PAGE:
October 27, 2020

Paralysed man uses mind-powered robot arm to touch

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PITTSBURGH (AP) — Giving a high-five. Rubbing his girlfriend’s hand. Such ordinary acts — but a milestone for a paralysed man.

True, a robotic arm parked next to his wheelchair did the touching, painstakingly, palm to palm. But Tim Hemmes made that arm move just by thinking about it.

Emotions surged. For the first time in the seven years since a motorcycle accident left him a quadriplegic, Hemmes was reaching out to someone — even if it was only temporary, part of a monthlong science experiment at the University of Pittsburgh.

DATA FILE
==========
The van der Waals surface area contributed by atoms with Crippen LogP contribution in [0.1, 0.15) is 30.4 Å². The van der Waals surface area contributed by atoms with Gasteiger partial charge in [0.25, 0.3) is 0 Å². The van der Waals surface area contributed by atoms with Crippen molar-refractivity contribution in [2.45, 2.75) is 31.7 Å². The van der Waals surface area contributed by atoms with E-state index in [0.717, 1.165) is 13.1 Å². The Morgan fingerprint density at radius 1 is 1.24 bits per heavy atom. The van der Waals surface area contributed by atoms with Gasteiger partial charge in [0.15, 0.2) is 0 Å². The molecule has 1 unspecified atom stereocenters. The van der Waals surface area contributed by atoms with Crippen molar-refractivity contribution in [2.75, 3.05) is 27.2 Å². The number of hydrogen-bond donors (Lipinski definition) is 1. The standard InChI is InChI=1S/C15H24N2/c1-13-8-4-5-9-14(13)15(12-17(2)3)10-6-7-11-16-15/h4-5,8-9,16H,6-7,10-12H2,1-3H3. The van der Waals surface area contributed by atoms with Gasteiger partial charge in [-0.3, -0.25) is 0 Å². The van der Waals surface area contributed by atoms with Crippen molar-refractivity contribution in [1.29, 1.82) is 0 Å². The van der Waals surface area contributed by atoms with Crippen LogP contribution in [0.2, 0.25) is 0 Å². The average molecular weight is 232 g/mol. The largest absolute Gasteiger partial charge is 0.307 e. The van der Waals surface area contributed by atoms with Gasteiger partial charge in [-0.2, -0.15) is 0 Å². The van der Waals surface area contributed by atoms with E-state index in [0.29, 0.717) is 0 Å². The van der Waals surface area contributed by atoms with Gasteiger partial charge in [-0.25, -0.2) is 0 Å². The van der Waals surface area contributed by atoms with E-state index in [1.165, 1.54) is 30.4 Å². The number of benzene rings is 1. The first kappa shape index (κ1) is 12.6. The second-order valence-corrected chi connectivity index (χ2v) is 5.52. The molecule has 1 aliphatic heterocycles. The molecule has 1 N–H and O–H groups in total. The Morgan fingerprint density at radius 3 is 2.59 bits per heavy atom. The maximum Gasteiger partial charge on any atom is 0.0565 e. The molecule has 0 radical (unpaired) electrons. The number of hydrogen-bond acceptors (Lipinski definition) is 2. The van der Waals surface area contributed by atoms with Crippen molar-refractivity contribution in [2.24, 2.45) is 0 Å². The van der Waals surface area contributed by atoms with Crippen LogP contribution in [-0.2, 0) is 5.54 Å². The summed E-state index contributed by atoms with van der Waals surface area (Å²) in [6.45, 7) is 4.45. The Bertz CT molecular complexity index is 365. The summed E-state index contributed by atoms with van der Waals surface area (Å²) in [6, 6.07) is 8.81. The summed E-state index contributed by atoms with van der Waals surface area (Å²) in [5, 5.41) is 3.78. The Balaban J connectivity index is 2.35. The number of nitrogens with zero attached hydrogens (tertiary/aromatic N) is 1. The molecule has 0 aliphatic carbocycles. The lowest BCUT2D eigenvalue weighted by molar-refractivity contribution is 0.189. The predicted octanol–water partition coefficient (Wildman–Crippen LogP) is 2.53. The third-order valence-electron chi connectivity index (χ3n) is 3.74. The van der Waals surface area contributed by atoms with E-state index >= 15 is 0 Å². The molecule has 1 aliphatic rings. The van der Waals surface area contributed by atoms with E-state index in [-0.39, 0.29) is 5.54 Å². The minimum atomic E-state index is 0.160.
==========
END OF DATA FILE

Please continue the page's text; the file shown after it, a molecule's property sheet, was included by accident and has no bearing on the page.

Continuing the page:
“It wasn’t my arm but it was my brain, my thoughts. I was moving something,” Hemmes says. “I don’t have one single word to give you what I felt at that moment. That word doesn’t exist.”

The Pennsylvania man is among the pioneers in an ambitious quest for thought-controlled prosthetics to give the paralysed more independence — the ability to feed themselves, turn a doorknob, hug a loved one.

The goal is a Star Trek-like melding of mind and machine, combining what’s considered the most humanlike bionic arm to date — even the fingers bend like real ones — with tiny chips implanted in the brain. Those electrodes tap into electrical signals from brain cells that command movement. Bypassing a broken spinal cord, they relay those signals to the robotic third arm.

This research is years away from commercial use, but numerous teams are investigating different methods.

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